THE CURVACEOUS SMALL INTESTINE AND BETTER HEALTH
Written by , May 26, 2020
Your small intestine is a curvaceous tube that starts at your stomach and ends at your large intestine. It’s coiled up and packed tight inside you right under your stomach. If you stretched it all out, it would measure around 20 feet long. To give you a comparison, an adult giraffe grows to be about 18 feet tall.
Surface Area Is The Name of the Game
Why is the small intestine so long?
The job of the small intestine is to absorb nutrients from our food across its lining.
And surface area of that gut lining is critical to ensure enough nutrients are absorbed.
Without sufficient surface area, you would quickly become malnourished or even starve regardless of how much food you eat.
Without absorbing enough proteins across the gut lining, for example, your body doesn’t get enough of the amino acids it needs for hair growth or for neurotransmitter production to regulate mood.
Yes, surface area is that serious.
The human small intestine is designed for maximum surface area, not just by its length, but also by the tiny, finger-like projections that line the entire length of the small intestine. So rather than being a long smooth tube, the inside of the tube has these dips and curves which, you guessed it, greatly increases the surface area.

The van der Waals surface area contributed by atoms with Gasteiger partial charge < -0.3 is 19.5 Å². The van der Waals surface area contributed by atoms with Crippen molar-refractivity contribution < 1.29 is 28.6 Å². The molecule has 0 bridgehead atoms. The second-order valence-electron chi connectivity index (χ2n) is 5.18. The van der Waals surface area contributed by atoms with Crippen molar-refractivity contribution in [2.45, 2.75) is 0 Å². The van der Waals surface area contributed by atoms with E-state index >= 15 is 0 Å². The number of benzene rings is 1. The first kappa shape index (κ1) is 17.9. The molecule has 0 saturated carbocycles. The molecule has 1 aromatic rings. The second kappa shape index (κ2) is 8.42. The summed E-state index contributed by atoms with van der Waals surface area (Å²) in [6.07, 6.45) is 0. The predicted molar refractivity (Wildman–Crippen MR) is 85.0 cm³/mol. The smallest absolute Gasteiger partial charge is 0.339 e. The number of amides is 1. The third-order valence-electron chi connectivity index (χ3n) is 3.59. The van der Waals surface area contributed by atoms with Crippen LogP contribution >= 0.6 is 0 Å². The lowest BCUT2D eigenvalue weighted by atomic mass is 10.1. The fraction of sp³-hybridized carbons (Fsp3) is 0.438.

Villi, Crypts, and Brush Border
Villi, that is the name for these projections. Villus is the singular of the term and villi is the plural.
Take a look at this image taken under a microscope of the intestinal wall. Do you see the villi?
And those deep grooves between all the villi are called the Crypts of Lieberkühn. If that wasn’t enough, there are tiny hair-like projections on the villi too that again, you guessed it, increases the surface area, and those hairs are called microvilli or brush border.
According to a 2014 study, the total surface area of the human adult gut mucosa, that is both the small and large intestines, is about half the size of a badminton court.
Villous atrophy, crypt hyperplasia, and blunted brush border are common factors in disease states. There are many potential causes for these conditions including chronic exposure to food intolerances, gut pathogens, Celiac disease, and even some medications. In 2013, the FDA issued a warning that the blood pressure medication olmesartan medoxomil (marketed as Benicar, Benicar HCT, Azor, Tribenzor, and generics) can lead to villous atrophy combined with diarrhea and weight loss.
Each villus has a network of blood capillaries as well as lymphatic capillaries (lacteals) close to its surface. The epithelial cells of the gut lining transport the nutrients across its surface and the nutrients are then transported via the blood and lymphatic vessels around the body. The majority of nutrients (proteins and carbohydrates) are transported via the blood vessels and the lymph system is responsible for the fats.
It is all those dips and curves that together so beautifully amplify the surface area of the small intestine all along its length, all in the name of absorption.
Magnificent, isn’t it.
One day my body suddenly broke from hypothyroidism. I clawed my way back to health by devouring the scientific literature. You see, I was once the team leader of an Ivy League professor’s research team with no clue then that those skills would one day save my life and that my site Hypothyroid Mom would spread across the internet like lightening. And then came the day to share all my other precious health nuggets and Yes! Healthier was born.